The most recent long distance BAR event was the Southern Counties 100 mile time trial. As is customary the event was held at a time on a Sunday morning when most normal people would be in a restful state of slumber and dreaming of a slow transition to partial wakefulness, Sunday papers and a fry up. Instead 4 foolhardy MSTC athletes coaxed their aged and reluctant minds and bodies into a daring challenge of endurance and bike handling. David Jones, Jim Graham, Rupert Robinson and I were these brave cyclists.
The course is rather peculiar in the number of roundabouts you encounter with 52 roundabout junctions in the first 56 miles. It is also unusual in having a major intersection with traffic lights at 60 miles. If you get stopped by the lights you have to stop (obviously) or be dq'ed or run over. If you are unlucky enough (and I was) to just get the lights going red you can wait for up to 2 minutes 40 seconds (I am sad enough to go back and time it). The course continues to be a typical in that it then does 2½ laps of a circuit that incorporates some very rolling and poorly surfaced single carriageway. This makes for a proper test of man and bike (I say this as no women entered the event because they have a good deal more sense).
The 100 mile TT was a reality check for me. I plodded along for 50 miles at 20mph (quite decent by my standards) but got overtaken by dozens of riders doing 25mph. I overtook nobody. I then took a wrong turn and did 25 miles of the previous section of the course. When I eventually started the second half of the course I appeared to be right at the back of the pack and felt rather fed up so I retired. At about half-way the finish was sign-posted and I thought it best to attend to domestic commitments rather than get home a couple of hours later than promised.
Cycling on busy A-roads was a bit scary but it was a good training session. I hadn't appreciated how many great amateur cyclists there are out there. Shame I'm not one of them.
If I did it again, I would taper training properly to have fresh legs and use my best bike with a disc. I would also have the route properly mapped out on my garmin as route is a bit complicated and easy to take a wrong turn.
May I add that Jim was going quite well and underestimates his athletic prowess? However, he also underestimates his navigational abilities and puts himself as a frontrunner in theForestGump prize category for end of season awards. Had he not attended to "domestic duties" he would have completed 137 miles!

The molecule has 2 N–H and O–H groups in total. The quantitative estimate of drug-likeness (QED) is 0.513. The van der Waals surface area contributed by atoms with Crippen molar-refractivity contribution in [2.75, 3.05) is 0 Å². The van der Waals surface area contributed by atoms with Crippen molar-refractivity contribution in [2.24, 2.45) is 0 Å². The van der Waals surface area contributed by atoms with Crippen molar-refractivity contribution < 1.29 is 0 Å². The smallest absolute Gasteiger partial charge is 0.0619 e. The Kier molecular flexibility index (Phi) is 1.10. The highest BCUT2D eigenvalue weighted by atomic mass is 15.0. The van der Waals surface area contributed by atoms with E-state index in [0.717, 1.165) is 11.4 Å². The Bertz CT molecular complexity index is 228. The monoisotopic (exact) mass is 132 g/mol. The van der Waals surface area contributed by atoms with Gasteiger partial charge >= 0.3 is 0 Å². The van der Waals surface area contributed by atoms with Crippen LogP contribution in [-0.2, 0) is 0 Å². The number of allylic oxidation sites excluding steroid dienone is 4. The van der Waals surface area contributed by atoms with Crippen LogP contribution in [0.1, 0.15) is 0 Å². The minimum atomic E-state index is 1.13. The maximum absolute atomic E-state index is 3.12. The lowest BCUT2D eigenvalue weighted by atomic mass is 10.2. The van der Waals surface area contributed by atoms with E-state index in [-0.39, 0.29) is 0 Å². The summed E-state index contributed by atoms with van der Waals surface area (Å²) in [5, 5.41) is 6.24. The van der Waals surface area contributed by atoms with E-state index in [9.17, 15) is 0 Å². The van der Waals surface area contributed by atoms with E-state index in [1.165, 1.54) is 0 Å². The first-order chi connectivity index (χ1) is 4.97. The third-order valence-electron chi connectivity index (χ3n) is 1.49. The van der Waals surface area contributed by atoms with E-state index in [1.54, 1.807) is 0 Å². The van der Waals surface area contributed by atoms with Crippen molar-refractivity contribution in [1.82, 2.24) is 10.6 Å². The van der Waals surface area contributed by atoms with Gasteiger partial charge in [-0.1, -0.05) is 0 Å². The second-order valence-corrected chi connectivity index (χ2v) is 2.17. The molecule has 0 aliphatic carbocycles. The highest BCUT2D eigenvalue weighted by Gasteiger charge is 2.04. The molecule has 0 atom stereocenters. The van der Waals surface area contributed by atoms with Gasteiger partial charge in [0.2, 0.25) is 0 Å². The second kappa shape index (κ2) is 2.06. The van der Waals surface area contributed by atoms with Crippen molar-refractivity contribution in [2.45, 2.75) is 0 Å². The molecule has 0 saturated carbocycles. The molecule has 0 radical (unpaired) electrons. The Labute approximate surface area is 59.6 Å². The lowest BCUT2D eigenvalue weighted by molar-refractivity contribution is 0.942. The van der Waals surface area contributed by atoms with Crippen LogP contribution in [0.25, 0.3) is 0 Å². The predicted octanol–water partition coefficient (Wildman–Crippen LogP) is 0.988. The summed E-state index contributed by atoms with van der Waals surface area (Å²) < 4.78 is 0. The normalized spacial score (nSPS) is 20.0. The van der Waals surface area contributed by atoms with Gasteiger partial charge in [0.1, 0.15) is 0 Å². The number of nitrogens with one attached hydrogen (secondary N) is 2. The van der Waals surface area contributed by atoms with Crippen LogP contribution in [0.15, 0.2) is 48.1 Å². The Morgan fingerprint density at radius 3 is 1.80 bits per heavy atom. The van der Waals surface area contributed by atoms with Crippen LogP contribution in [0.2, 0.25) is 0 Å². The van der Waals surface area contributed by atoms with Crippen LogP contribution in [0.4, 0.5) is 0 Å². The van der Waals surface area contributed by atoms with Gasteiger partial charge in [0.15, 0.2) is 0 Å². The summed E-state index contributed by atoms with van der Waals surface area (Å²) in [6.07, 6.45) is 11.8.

For me I was aiming for Sub 4.10, wanting to beat my time from
last year. I uploaded the ghost rider from last year to race my
Garmin. I was seven minutes from the scratch man (for those
not familiar with this term it refers to the fastest rider on
previous performances not someone who provides a rough post race
massage) & I wondered how long I would keep him off my
The first two laps of the usual Crawley 25 mile course went well with my average speed staying around 25 mph despite the headwind.
As I was approaching the Shell Garage towards the 52 mile mark the heavens opened - it was like being on a boat, making riding up the hill increasingly difficult.
I was pleased to pass the 56 mile mark at Southwater feeling like I was at the half way point. It was just after this that Rob caught me for 7 mins. I tried to hang on & we both got stopped at the traffic lights. I was off like a bullet out of a gun only to be passed by Rob again on that long drag up towards Washington.
This was when I had my first signs of cramp. Going too hard from the traffic lights suddenly made me pay, when will I learn! The two laps through Ashington and Patridge green were lumpy but the tailwind helped the miles pass by.